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08/17/89 the People Ex Rel. Pamela v. Joshua Herrendorf

August 17, 1989

THE PEOPLE EX REL. PAMELA WEST, PETITIONER-APPELLEE

v.

JOSHUA HERRENDORF, RESPONDENT-APPELLANT



APPELLATE COURT OF ILLINOIS, FIRST DISTRICT, FOURTH DIVISION

543 N.E.2d 824, 187 Ill. App. 3d 777, 135 Ill. Dec. 256 1989.IL.1264

Appeal from the Circuit Court of Cook County; the Hon. James J. Meehan, Judge, presiding.

APPELLATE Judges:

JUSTICE JOHNSON delivered the opinion of the court. JIGANTI, P.J., concurs. JUSTICE McMORROW, Dissenting.

DECISION OF THE COURT DELIVERED BY THE HONORABLE JUDGE JOHNSON

This is an appeal from an order of the circuit court of Cook County denying the motion of respondent, Joshua Herrendorf, for sanctions against petitioner, Pamela West, and her counsel, the State's Attorney, pursuant to section 2-611 of the Illinois Code of Civil Procedure (Code) (Ill. Rev. Stat. 1985, ch. 110, par. 2-611). The sole issue presented for review is whether the trial court erred in denying Herrendorf's motion for the imposition of sanctions and costs pursuant to section 2-611 of the Code.

We affirm.

On February 1, 1985, West signed a complaint naming Herrendorf as the father of her child, Lauren L. West. Lauren was born July 4, 1983. The complaint was filed by the State's Attorney on June 10, 1985. Herrendorf was served by alias summons on February 27, 1986.

In response to interrogatories filed by Herrendorf on April 28, 1986, West also named Anthony Lazzaroni as a person with whom she had had sexual relations within 60 days of the date of conception. West stated that the date of conception was September 1979. The date was later amended to September 1982 in West's supplemental interrogatories.

On February 10, 1987, West filed a "Motion to Compel Blood Tests" to which Herrendorf objected. The court ordered that he take the blood tests. On that same day the State's Attorney was granted leave to file an amended complaint alleging that Anthony Lazzaroni or Glen Udell could be the father of the child. Separate suits, however, had to be filed against these two defendants as the clerk of the court's record system could not accommodate multiple defendants.

West filed supplemental responses to interrogatories on March 9, 1987, in which she stated that she had had sexual intercourse with Udell on either October 3 or 10, and with Lazzaroni on October 18 and 19, 1982.

At West's deposition, she testified that the reason she could not name Lazzaroni or Udell in the initial complaint was because personnel from the Illinois Department of Public Aid and someone from the State's Attorney's office advised her that she could not name three individuals as potential fathers in a paternity suit. West also testified that she believed Herrendorf was the father of her child because she felt that she had conceived on September 19, 1982.

On March 11, 1987, the suit against Herrendorf was voluntarily dismissed after he was excluded as a potential father by the blood test. Udell was also scientifically excluded as a possible father. The suit against Lazzaroni is still pending as his blood test resulted in a paternity index.

On March 7, 1987, Herrendorf filed a motion for costs, pursuant to section 2-611. Herrendorf alleged that West pleaded statements which she and the State's Attorney knew or reasonably should have known were untrue. West alleged that Herrendorf was the father which she knew or reasonably should have known was untrue. Herrendorf also argued that the amended section 2-611 (Ill. Rev. Stat. 1987, ch. 110, par. 2-611) should apply retroactively to West's complaint which would allow the imposition of sanctions against both West and the State's Attorney. The trial court denied Herrendorf's motion for sanctions. In so holding, the trial court also refused to apply the amended section retroactively. It is from this decision that Herrendorf appeals.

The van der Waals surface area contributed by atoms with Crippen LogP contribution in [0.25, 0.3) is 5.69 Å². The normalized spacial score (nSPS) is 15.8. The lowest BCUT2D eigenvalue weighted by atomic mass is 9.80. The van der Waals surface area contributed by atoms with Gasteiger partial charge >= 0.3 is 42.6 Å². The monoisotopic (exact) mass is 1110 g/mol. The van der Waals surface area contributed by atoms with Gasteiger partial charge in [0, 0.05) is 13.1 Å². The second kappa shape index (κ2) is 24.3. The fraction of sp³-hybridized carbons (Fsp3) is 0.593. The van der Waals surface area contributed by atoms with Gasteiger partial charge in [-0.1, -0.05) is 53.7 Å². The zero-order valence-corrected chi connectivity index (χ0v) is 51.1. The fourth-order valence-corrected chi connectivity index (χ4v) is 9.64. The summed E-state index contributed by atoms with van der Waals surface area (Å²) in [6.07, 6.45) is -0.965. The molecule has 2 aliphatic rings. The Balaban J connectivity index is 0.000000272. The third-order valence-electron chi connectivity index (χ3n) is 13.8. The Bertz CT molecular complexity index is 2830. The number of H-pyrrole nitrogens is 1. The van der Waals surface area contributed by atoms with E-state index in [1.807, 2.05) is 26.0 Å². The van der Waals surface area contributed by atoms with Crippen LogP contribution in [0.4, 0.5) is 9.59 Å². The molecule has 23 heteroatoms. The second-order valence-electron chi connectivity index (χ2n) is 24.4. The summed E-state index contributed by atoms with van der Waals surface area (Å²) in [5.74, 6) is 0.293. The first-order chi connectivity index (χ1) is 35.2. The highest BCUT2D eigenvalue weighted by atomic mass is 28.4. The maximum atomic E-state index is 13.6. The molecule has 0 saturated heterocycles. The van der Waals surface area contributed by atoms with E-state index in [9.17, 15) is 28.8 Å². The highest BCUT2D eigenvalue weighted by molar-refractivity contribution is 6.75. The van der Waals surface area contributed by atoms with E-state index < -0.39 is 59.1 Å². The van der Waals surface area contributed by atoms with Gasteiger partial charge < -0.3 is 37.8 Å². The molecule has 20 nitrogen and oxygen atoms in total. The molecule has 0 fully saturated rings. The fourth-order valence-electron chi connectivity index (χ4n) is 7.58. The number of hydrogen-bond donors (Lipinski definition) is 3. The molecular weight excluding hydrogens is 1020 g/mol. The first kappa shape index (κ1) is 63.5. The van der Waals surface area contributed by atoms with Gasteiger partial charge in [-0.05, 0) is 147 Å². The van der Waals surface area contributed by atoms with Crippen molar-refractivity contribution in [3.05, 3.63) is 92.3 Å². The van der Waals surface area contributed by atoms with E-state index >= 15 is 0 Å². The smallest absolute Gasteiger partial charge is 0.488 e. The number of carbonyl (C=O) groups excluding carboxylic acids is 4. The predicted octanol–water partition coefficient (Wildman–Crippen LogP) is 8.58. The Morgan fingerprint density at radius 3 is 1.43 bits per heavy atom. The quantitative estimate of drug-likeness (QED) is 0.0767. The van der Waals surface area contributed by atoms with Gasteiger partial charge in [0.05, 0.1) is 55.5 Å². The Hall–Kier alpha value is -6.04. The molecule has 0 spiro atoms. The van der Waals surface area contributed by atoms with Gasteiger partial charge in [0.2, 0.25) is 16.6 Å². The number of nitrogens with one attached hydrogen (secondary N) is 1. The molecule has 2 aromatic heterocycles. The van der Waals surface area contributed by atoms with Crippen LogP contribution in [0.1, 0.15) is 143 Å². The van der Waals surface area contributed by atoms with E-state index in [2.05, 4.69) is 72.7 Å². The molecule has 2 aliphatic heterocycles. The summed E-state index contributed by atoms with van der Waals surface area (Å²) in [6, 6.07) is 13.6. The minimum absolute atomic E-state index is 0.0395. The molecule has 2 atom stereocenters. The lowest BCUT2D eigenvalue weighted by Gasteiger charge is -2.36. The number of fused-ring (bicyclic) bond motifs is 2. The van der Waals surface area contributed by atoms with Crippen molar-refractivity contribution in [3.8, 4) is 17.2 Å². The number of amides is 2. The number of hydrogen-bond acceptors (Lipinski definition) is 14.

Section 2 -- 611 provided, in pertinent part, as follows:

"Allegations and denials, made without reasonable cause and found to be untrue, shall subject the party pleading them to the payment of reasonable expenses, actually incurred by the other party by reason of the untrue pleading, together with a reasonable attorney's fee, to be summarily taxed by the court upon motion made within 30 days of the judgment or dismissal." (Ill. Rev. Stat. 1985, ch. 110, par. 2-611.)

In November 1986, the section was amended, rendering its scope broader than the prior version. (Mucklow v. John Marshall Law School (1988), 176 Ill. App. 3d 886, 897.) The amended section reaches every document filed with the court and requires the motions or pleadings be supported by "reasonable inquiry." (Ill. Rev. Stat. 1987, ch. 110, par. 2-611.) It also provides for the imposition of sanctions against the attorney whose signature appears on the pleadings or motions as well as the party being represented.

Herrendorf first contends that the amended section should be applied retroactively to the complaint filed on June 10, 1985, naming him as the father of the child. Application of the amendment would permit sanctions against the State's Attorney as well as West. We do not believe that the amended section should be applied retroactively.

The Illinois Supreme Court in Maiter v. Chicago Board of Education (1980), 82 Ill. 2d 373, stated the general rule with respect to the retroactive application of statutes:

"When a change of law merely affects the remedy or law of procedure, all rights of action will be enforceable under the new procedure . . . without regard to whether or not the action has been instituted, unless there is a saving clause as to existing litigation. [Citations.] Changes in procedure or existing remedies will not be applied retrospectively, however, where a vested, ...


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